This is also why people have to build their own accounts so that essentially their Gmail account has access to both, to everything, and then they can read the spreadsheet.
It's relatively simple. I mean, it is simple in concept. It just reads your spreadsheet. Somebody texts the bot, the bot then looks for the first question to send them from that. And actually before it does that, it saves some information.
Their phone number, the timestamp, the message ID on the Twilio side, we get all this information from Twilio. And then we do some little things, like it will look in the Sheet to see if this person has texted us before.
It looks to see if they have completed the flow of the bot or not. So then when they, so it saves that and then they win and then it sends them the first message. And then when they reply, it looks in the sheet to see where they are in the flow. It saves their next message in the right spot and then it sends them the corresponding next message.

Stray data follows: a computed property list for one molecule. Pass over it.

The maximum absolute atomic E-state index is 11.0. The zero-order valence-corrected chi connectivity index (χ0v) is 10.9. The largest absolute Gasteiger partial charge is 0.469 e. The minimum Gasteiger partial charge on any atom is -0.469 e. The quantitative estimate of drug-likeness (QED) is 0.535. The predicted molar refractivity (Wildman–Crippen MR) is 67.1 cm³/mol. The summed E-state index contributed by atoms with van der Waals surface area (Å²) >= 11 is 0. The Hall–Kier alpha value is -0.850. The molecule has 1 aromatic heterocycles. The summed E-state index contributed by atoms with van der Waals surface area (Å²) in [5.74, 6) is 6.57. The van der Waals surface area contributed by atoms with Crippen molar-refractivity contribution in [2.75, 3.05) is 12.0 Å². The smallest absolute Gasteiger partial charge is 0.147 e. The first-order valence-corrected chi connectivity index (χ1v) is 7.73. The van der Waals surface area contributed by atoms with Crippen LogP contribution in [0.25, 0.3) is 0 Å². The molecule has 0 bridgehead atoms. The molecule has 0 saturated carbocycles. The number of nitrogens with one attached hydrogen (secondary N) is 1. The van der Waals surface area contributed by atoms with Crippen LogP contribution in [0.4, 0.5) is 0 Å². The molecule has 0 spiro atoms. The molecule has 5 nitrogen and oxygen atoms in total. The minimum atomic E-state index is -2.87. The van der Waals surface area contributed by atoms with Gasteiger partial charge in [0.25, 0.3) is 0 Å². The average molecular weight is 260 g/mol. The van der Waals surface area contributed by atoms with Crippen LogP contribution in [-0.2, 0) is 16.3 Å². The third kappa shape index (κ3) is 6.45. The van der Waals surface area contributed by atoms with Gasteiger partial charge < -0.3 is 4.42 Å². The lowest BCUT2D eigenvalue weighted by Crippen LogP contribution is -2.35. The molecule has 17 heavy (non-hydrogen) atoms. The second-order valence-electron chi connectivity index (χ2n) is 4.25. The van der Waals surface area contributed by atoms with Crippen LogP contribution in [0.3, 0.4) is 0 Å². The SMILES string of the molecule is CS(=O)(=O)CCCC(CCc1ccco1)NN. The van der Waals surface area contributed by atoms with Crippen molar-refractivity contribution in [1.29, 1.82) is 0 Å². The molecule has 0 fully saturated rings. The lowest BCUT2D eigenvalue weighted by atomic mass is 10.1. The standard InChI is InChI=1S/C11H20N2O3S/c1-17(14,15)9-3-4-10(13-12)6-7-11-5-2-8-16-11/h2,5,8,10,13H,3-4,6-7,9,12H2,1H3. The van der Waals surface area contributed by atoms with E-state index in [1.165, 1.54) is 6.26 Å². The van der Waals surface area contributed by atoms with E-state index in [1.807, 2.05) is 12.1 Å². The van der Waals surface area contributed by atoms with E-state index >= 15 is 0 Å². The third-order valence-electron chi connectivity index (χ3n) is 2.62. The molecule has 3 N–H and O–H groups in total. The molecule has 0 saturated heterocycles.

That's basically what it does. It's pretty simple, but it gets around a lot of the trickiest authentication issues when it comes to being able to access the spreadsheet.
[23:27] Liz: Very cool. I think from building some of these like SMS bots, it's really cool because, once you do it, you realize how simple it is, but when you're actually in the thick of building it, it can be very confusing.
One of the things that our PR team actually talks about a lot in terms of SMS — I never really considered it before they brought it up — is that there are a lot of people that don't have a reliable internet connection. So SMS or calling is really their main form of communication.
The other thing that I find really cool about this tool is that it hits on the whole ethos of mutual aid in that you're empowering other people to be able to do this themselves and use it, and then you can make all the tech people happy because, security.
[24:16] Nicole: Right, right,
[24:18] Liz: So have you gotten feedback from folks about how they've been using it?